It is odd to think of Wes Craven’s 1996 film Scream as a comedy, when it is so utterly frightening. However, upon closer inspection, it is most evident that the film is a spoof of the 1980’s “slasher” films like another Wes Craven film A Nightmare on Elm Street (1984) or Friday the 13th (1981). Scream achieves a level of satire from the very beginning scene, the scene that I will be discussing throughout this paper. With strategic staging, canted camera angles, over-the-top acting/writing, low key lighting, and a plethora of movie references, the film appears to be more tongue-in-cheek than it would first appear upon the first viewing.
Canted angle frames in film generally signals psychological distress. However, when used over and over again the effect diminishes and actually appears to be more comedic that psychologically unsteadying. One of the first instances of a canted angle is when Drew Barrymore’s character Casey Becker picks up the phone the second time when Ghostface calls.
Terry Hines and Luke White are two UChicago students who take an adventure through Hyde Park to investigate the sunconscious artisitc merits of graffiti removal. Inspired by the 1990s documentary, White and Hines venture into the urban streets of Chicago to discern for themselves what really matters when judging art in the world.
Wes Craven’s 1996 film Scream is something of an anomaly, effectively satirizing the typical American slasher film, but at the same time still completely belonging to the genre. The same cannot be said of the flood of “________ Movie”s that followed its release, which were completely comedy centered and wanted little to do with horror, or rom-coms, or whatever genre they were meant to parody. But just how does Craven allow this film to achieve full, very comedic self-awareness without sacrificing its membership of the slasher genre?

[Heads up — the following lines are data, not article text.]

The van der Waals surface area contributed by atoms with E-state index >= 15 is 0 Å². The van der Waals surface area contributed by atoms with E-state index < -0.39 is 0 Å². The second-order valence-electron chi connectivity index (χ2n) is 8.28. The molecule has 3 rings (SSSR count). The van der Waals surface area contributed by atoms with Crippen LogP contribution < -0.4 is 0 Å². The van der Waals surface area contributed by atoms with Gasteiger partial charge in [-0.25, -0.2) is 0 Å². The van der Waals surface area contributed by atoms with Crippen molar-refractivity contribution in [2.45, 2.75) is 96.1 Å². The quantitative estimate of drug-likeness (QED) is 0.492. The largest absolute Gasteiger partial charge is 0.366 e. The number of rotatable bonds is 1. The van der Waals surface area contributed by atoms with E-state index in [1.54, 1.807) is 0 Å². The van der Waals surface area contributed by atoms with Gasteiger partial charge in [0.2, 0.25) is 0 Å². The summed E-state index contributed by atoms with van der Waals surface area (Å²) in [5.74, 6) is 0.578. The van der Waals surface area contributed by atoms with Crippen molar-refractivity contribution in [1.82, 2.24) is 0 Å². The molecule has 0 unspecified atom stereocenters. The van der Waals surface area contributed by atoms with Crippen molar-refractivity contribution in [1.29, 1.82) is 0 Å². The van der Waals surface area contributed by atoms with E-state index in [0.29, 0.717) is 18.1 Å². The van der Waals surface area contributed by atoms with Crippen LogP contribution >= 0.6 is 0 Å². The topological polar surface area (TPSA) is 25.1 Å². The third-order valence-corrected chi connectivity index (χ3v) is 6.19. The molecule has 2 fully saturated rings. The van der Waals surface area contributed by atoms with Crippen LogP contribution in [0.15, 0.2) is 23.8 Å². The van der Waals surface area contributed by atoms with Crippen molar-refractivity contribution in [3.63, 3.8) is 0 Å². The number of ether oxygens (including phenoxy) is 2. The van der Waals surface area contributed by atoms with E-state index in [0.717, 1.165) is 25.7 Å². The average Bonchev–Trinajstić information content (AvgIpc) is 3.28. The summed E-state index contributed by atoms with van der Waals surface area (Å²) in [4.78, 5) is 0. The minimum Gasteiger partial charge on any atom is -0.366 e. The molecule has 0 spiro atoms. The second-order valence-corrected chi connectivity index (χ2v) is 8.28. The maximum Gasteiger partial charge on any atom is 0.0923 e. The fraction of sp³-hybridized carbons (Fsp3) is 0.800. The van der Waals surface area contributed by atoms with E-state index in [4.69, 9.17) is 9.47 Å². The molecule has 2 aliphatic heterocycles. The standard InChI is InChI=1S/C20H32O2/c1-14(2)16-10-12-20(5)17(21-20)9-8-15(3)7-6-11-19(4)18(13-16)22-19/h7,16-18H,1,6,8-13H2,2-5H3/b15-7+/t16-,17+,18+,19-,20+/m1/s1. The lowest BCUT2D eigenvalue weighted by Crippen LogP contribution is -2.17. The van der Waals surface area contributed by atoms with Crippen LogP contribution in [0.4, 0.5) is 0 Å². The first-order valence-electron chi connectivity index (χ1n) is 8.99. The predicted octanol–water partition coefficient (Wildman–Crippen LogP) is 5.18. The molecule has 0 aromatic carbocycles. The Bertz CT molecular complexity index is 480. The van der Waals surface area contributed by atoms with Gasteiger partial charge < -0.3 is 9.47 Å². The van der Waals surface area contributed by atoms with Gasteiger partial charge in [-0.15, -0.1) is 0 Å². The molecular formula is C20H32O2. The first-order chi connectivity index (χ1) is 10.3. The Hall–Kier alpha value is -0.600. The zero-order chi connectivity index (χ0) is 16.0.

Both the comedy of the film and its thrills often come from the same general mechanism: a subversion of one’s subverted expectations. That is, exactly what one would expect – and exactly what the characters say will happen – is often what occurs. Screenwriter Kevin Williamson created characters who are somehow all horror movie buffs, as they constantly make allusions to other horror movies and their tropes, often saying things such as, “If this were a horror movie…”. Additionally, one character (Randy Meeks) works at a video rental store and is even more aware of horror movie tropes than the others. In fact, at one point, he outlines the three major rules that dictate who survives a horror movie:
Waltz with Bashir, an animation directed by Ari Folman, depicts Ari Folman, a soldier in the Isreal defense forces and his quest, inspired by a recurring dream, to find out what had happened on the night of the Sabra and Shatile Massacre. Throughout the film, the audience sees Folman revisiting and interviewing former comrades and participants in the war. In the final 50 seconds of the film, the viewers are bombarded, thrown into the aftermath of the Sabra and Shatile Massacre by footage filmed at that time.
As the first ever feature-length animated documentary, Waltz with Bashir (2008) recounts director Ari Folman’s quest to uncover his memories of the role he played 20 years prior in the 1982 Lebanon War. Plagued by his inability to recall any of the events from the time he spent as an Israeli soldier, Folman enlists the help of his old military friends to discover the truth. During his journey, he faces many obstacles that take a toll on his mental state (primarily his memory). Aside from these narrative setbacks, the movie grapples with some greater problems that come in the form of binaries: between the real and the surreal, truth and fabrication, and guilt and innocence. Throughout the film, Waltz with Bashir walks a fine line, dancing back and forth between these conflicting themes. However, the message ultimately becomes clear that the correct path lies in reality, truth and acceptance of one’s own guilt, and the film – in its creation, script, mise en scene, and overall artistic aesthetic – serves as an analogous representation that enhances this viewpoint.